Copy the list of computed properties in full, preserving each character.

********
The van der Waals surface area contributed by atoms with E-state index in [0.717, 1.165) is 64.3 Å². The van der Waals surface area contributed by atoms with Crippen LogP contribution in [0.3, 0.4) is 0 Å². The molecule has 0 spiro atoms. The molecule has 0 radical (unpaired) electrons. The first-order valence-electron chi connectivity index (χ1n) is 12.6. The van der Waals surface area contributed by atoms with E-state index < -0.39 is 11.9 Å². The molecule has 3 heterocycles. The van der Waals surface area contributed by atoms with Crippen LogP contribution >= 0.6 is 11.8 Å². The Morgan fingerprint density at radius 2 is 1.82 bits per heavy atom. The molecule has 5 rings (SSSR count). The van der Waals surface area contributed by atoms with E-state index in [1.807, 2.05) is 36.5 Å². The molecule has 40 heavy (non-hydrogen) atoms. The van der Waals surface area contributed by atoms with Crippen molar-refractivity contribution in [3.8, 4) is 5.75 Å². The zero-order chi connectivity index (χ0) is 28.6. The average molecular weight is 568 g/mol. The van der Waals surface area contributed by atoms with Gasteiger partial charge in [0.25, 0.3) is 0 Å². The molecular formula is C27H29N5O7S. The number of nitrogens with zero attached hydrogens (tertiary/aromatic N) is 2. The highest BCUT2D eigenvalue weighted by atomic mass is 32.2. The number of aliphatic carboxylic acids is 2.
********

The van der Waals surface area contributed by atoms with E-state index in [0.717, 1.165) is 64.3 Å². The van der Waals surface area contributed by atoms with Crippen LogP contribution in [0.3, 0.4) is 0 Å². The molecule has 0 spiro atoms. The molecule has 0 radical (unpaired) electrons. The first-order valence-electron chi connectivity index (χ1n) is 12.6. The van der Waals surface area contributed by atoms with E-state index < -0.39 is 11.9 Å². The molecule has 3 heterocycles. The van der Waals surface area contributed by atoms with Crippen LogP contribution >= 0.6 is 11.8 Å². The Morgan fingerprint density at radius 2 is 1.82 bits per heavy atom. The molecule has 5 rings (SSSR count). The van der Waals surface area contributed by atoms with E-state index in [1.807, 2.05) is 36.5 Å². The molecule has 40 heavy (non-hydrogen) atoms. The van der Waals surface area contributed by atoms with Crippen molar-refractivity contribution in [3.8, 4) is 5.75 Å². The zero-order chi connectivity index (χ0) is 28.6. The average molecular weight is 568 g/mol. The van der Waals surface area contributed by atoms with Gasteiger partial charge in [0.25, 0.3) is 0 Å². The molecular formula is C27H29N5O7S. The number of nitrogens with zero attached hydrogens (tertiary/aromatic N) is 2. The highest BCUT2D eigenvalue weighted by atomic mass is 32.2. The number of aliphatic carboxylic acids is 2.